Remove illegal settlements now

June 02, 2005|By Mark Rosenblum

WASHINGTON - The Israeli Cabinet voted March 13 to set up a government committee to propose action within 90 days on illegal settlements in the West Bank. June 11 marks the end of the 90-day period. Guess what? There's no sign of a proposal.

The ad hoc ministerial committee, which was established to help implement a government report from attorney Talia Sasson that was accepted by the Cabinet, has lived up to the cynics" expectations, serving more as a burial society than an agent of change.

Unfortunately, the problem of illegal outposts continues to fester, along with the lawlessness and government complicity that make them possible. For the sake of preserving Israel's democracy and prospects for peace, Prime Minister Ariel Sharon must resurrect the Sasson report and begin implementing its recommendations immediately.

Outposts are new Jewish settlements that were built in the occupied territories without prior legal approval from the Israeli government. They are intended to create contiguity between veteran settlements in the West Bank and will make it more difficult to reach a peace agreement between Israel and the Palestinians.

According to Peace Now's Settlements Watch project, about 120 outposts have been established over the years, about 100 of which - with about 1,500 people -still stand.

Under the U.S.-orchestrated 'road map' to peace between Israelis and Palestinians, Israel is obligated to immediately dismantle outposts established since March 2001. Mr. Sharon gave his word to President Bush that these outposts will be removed, telling him at their summit in Crawford, Texas, on April 11: "I will fulfill my commitments to you, Mr. President, to remove unauthorized outposts."

While a few uninhabited outposts have been taken down, most of those that should be evacuated - about 50 - have not been touched. Ms. Sasson says in her report that she does not believe she was given full information from various government agencies about how many outposts have been built and therefore she cannot say for certain how many there are.

The Israeli government's official number of those that must be dismantled under the road map is 24; the U.S. government's number is in the eighties.

Israel's unwillingness to deal with these outposts represents more than a threat to the peace process and Israel's credibility with the United States; it's also a threat to Israeli democracy and rule of law.

Ms. Sasson found that many of the illegal outposts - over half of which were built on land that did not belong to the state - were erected with the assistance of several government ministries.

The World Zionist Organization's Settlements Division established outposts without prior political authorization. The Housing Ministry helped with financing for outpost infrastructure and buildings, disguising its assistance as building new neighborhoods for veteran settlements. And the defense minister's assistant for settlement affairs, Ron Shachner, was found to have written letters to the Settlement Division in which he falsely stated that certain illegal outposts are independent settlements and should be funded.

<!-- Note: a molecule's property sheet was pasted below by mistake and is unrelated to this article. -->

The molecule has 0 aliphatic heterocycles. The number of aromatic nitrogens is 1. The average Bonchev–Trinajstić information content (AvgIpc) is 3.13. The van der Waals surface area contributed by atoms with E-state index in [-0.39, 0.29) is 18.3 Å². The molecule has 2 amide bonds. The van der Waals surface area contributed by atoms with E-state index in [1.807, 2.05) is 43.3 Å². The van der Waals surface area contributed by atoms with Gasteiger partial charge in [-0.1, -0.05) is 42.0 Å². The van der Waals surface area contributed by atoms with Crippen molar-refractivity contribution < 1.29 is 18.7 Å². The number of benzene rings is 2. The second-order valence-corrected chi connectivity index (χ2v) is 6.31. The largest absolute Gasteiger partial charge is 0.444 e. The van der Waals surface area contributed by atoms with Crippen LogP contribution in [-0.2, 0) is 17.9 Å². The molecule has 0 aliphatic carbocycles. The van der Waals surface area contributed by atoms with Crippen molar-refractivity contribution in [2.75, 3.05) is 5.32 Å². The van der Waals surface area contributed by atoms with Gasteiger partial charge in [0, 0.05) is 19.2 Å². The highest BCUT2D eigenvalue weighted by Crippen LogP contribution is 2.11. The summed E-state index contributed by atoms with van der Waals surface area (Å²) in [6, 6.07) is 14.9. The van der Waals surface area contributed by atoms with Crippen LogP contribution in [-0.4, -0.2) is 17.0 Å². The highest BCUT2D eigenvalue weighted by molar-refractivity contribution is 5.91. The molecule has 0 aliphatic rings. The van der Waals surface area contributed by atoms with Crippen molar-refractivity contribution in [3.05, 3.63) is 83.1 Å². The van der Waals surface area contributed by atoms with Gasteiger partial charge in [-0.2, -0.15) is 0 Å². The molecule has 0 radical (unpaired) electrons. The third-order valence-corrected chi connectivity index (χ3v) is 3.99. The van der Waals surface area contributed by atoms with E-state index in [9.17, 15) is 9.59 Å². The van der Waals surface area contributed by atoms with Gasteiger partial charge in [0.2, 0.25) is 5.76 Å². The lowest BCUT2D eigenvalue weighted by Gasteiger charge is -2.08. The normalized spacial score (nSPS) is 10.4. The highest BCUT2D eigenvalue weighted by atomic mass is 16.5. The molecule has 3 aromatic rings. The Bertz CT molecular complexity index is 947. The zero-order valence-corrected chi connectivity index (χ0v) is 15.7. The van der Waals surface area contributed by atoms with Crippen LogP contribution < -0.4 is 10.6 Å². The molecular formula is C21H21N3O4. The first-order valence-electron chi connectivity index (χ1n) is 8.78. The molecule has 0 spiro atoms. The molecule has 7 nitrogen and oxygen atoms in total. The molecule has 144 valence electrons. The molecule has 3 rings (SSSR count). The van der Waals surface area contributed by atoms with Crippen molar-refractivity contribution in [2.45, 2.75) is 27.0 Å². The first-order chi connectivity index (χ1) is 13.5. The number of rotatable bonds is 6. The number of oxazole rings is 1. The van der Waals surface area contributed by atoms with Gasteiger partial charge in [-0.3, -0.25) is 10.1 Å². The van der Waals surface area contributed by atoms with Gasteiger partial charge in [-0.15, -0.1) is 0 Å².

In short, said Ms. Sasson, "it seems that the lawbreaking has become institutionalized and institutional."

To remedy the situation, Ms. Sasson said, there is no need for a new law to evacuate and dismantle outposts. Instead, she recommended that all 15 outposts that are built on Palestinian-owned land should be dismantled immediately and returned to their owners.

Further, she called for terminating the activities of the Settlement Division under its present mandate, prohibiting the Housing Ministry from planning the establishment of a settlement or neighborhood in existing settlements without prior political approval, reconsidering the position of the defense minister's assistant for settlement affairs and prohibiting the defense minister from connecting outposts to electricity and water supplies.

"The government must take into its hands responsibility for what is happening in the outposts in the territories and not sit on the sidelines watching as the settlers do whatever they want, without anyone stopping them." Ms. Sasson said. "They are all illegal.

"It is important to emphasize that it's not merely to evacuate the outposts but to cease the entire procedure of budgeting and transferring state funds to the outposts. The very heart of the report is about the enforcement of the law, which is not a political issue but a legal one, of tremendous importance for a democratic state."

Mr. Sharon, presented with such a litany of criminal behavior, corruption and abuse, should have jumped at the chance to follow clear-cut recommendations to end these illegal practices. Alternatively, Mr. Bush should have pressed the prime minister to live up to his personal commitments and use the Sasson report as a pretext to finally dismantle outposts. But neither has happened.

The failure of both leaders to pursue this issue compounds the territorial problems that exist in the West Bank and undercuts Israeli rule of law. The Israeli government must not waste another minute, much less another 90 days, before taking action against the outposts of anti-democracy.

Mark Rosenblum is founder and policy director of Americans for Peace Now.

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